You’re also the director of Design Week Portland, which showcases the evolving state of design in Portland. How would you want to program a design week that showcases the evolving state of design in the world? What we’ve learned from Design Week Portland is that multiple perspectives are vital in reflecting the evolving state of design. Our structure is inclusive—everyone from established firms to independent, fledgling designers create programs for Design Week Portland. We curate the programming, but it’s important to start at the grassroots level and invite everyone. I think a lot of the global design conversation would be different if the lens were wider. Who defines taste and relevance? Always start with that question.

What resources do you use to research for Design Week Portland and CreativeMornings? I have an ever-expanding brain trust of interesting people pointing me to interesting things. I ask everyone I meet about what’s inspiring them, and I follow the rabbit holes. I let my curiosity lead—always.

What do you think of the design community in Portland at the moment, and where do you see it headed? Portland has an incredibly dynamic creative community. For a small city, we have breadth and depth in design, as well as a collaborative culture. The landscape right now is rich with small studios, many of whom have been incubated at formidable global agencies and firms. As the city continues to grow, the danger is that the overhead will go up for independent designers. I hope the diversity of scale can persist as more people migrate here and bring their passions and talents into the mix. If we can preserve that, I see Portland continuing to punch above its weight.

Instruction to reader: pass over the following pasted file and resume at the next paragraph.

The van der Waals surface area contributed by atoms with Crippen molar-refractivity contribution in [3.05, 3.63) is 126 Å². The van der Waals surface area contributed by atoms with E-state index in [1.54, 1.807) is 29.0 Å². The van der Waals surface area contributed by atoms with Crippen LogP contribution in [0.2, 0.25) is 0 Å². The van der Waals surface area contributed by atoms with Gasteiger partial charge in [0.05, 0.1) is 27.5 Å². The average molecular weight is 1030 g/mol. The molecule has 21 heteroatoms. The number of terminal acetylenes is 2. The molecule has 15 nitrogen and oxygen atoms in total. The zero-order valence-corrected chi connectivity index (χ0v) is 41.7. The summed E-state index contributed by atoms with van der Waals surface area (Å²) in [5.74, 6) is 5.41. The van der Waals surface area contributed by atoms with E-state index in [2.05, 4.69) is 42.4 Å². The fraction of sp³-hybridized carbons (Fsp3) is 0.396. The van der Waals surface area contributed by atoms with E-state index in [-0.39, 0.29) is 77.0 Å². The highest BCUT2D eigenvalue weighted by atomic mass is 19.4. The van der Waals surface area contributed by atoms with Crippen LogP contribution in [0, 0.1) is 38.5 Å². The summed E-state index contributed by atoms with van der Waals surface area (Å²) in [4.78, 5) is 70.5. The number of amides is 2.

What conversations do you think more designers should be having in 2018? For so long, designers have wanted to be at the table for important conversations. It feels like we’ve arrived, so the conversation now needs to shift from the importance of design to its responsibilities. I would also like for more designers to challenge accepted norms of the design canon. We’re seeing a tectonic shift in awareness about the structural challenges faced by women and people of color, and there needs to be some deep thinking about who is setting the agenda at every level.

What advice would you give to a creative who wants to start an event in her or his own community? Connect with other people who are already out there doing things! Figure out where there’s a gap you’re uniquely positioned to fill, and build allies. Think about how you can be helpful and serve your community. And then prepare to sink in a lot of blood, sweat and tears. Community work is enormously rewarding, but it’s a labor of love.

Tsilli Pines is the digital creative director at Portland, Oregon–based brand agency FINE. She has been working as a designer on the internet since the dawn of the web browser and has launched countless award-winning projects for clients ranging from Francis Ford Coppola to David Bowie. Pines’s current clients include Ste. Michelle Wine Estates and Kimpton Hotels & Restaurants. Her work has been recognized by Communication Arts, HOW and Print. Pines is also the founding director of Design Week Portland, a festival encompassing hundreds of events that’s now in its sixth year.